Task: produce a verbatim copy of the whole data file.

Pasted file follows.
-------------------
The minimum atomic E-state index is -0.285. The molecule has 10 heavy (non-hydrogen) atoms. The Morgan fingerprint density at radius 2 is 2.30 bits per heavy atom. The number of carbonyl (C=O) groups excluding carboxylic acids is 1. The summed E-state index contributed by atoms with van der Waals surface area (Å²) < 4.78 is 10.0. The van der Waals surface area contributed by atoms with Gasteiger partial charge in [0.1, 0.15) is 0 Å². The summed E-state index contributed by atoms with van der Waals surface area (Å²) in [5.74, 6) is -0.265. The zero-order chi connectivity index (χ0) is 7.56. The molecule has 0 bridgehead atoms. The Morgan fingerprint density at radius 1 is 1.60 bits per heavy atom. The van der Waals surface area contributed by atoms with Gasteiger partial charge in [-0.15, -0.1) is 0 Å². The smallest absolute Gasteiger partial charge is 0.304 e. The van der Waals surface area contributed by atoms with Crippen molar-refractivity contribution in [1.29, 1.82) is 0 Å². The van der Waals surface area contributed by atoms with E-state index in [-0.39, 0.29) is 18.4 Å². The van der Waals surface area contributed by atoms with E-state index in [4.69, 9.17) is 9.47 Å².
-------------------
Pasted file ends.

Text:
The minimum atomic E-state index is -0.285. The molecule has 10 heavy (non-hydrogen) atoms. The Morgan fingerprint density at radius 2 is 2.30 bits per heavy atom. The number of carbonyl (C=O) groups excluding carboxylic acids is 1. The summed E-state index contributed by atoms with van der Waals surface area (Å²) < 4.78 is 10.0. The van der Waals surface area contributed by atoms with Gasteiger partial charge in [0.1, 0.15) is 0 Å². The summed E-state index contributed by atoms with van der Waals surface area (Å²) in [5.74, 6) is -0.265. The zero-order chi connectivity index (χ0) is 7.56. The molecule has 0 bridgehead atoms. The Morgan fingerprint density at radius 1 is 1.60 bits per heavy atom. The van der Waals surface area contributed by atoms with Gasteiger partial charge in [-0.15, -0.1) is 0 Å². The smallest absolute Gasteiger partial charge is 0.304 e. The van der Waals surface area contributed by atoms with Crippen molar-refractivity contribution in [1.29, 1.82) is 0 Å². The van der Waals surface area contributed by atoms with E-state index in [-0.39, 0.29) is 18.4 Å². The van der Waals surface area contributed by atoms with E-state index in [4.69, 9.17) is 9.47 Å².